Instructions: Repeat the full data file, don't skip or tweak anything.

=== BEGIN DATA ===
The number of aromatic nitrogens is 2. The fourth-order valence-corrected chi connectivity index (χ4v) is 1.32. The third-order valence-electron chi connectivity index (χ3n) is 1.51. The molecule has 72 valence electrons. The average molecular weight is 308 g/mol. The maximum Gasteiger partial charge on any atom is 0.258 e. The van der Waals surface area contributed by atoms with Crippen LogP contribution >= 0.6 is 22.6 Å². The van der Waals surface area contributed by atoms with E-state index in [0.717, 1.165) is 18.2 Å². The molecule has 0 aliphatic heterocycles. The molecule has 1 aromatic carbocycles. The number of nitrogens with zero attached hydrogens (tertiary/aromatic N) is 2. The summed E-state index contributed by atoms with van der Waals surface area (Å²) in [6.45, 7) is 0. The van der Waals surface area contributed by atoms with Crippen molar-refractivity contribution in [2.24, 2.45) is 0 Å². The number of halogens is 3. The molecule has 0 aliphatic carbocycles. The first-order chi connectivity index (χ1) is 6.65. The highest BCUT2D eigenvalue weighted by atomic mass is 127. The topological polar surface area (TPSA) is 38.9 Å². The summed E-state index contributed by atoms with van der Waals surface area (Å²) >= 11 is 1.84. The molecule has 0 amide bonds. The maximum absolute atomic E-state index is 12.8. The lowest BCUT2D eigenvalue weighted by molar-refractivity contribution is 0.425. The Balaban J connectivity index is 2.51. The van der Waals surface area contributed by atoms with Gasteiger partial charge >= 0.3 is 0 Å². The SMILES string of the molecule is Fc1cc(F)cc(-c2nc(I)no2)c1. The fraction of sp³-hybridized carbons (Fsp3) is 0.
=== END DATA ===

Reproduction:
The number of aromatic nitrogens is 2. The fourth-order valence-corrected chi connectivity index (χ4v) is 1.32. The third-order valence-electron chi connectivity index (χ3n) is 1.51. The molecule has 72 valence electrons. The average molecular weight is 308 g/mol. The maximum Gasteiger partial charge on any atom is 0.258 e. The van der Waals surface area contributed by atoms with Crippen LogP contribution >= 0.6 is 22.6 Å². The van der Waals surface area contributed by atoms with E-state index in [0.717, 1.165) is 18.2 Å². The molecule has 0 aliphatic heterocycles. The molecule has 1 aromatic carbocycles. The number of nitrogens with zero attached hydrogens (tertiary/aromatic N) is 2. The summed E-state index contributed by atoms with van der Waals surface area (Å²) in [6.45, 7) is 0. The van der Waals surface area contributed by atoms with Crippen molar-refractivity contribution in [2.24, 2.45) is 0 Å². The number of halogens is 3. The molecule has 0 aliphatic carbocycles. The first-order chi connectivity index (χ1) is 6.65. The highest BCUT2D eigenvalue weighted by atomic mass is 127. The topological polar surface area (TPSA) is 38.9 Å². The summed E-state index contributed by atoms with van der Waals surface area (Å²) >= 11 is 1.84. The molecule has 0 amide bonds. The maximum absolute atomic E-state index is 12.8. The lowest BCUT2D eigenvalue weighted by molar-refractivity contribution is 0.425. The Balaban J connectivity index is 2.51. The van der Waals surface area contributed by atoms with Gasteiger partial charge >= 0.3 is 0 Å². The SMILES string of the molecule is Fc1cc(F)cc(-c2nc(I)no2)c1. The fraction of sp³-hybridized carbons (Fsp3) is 0.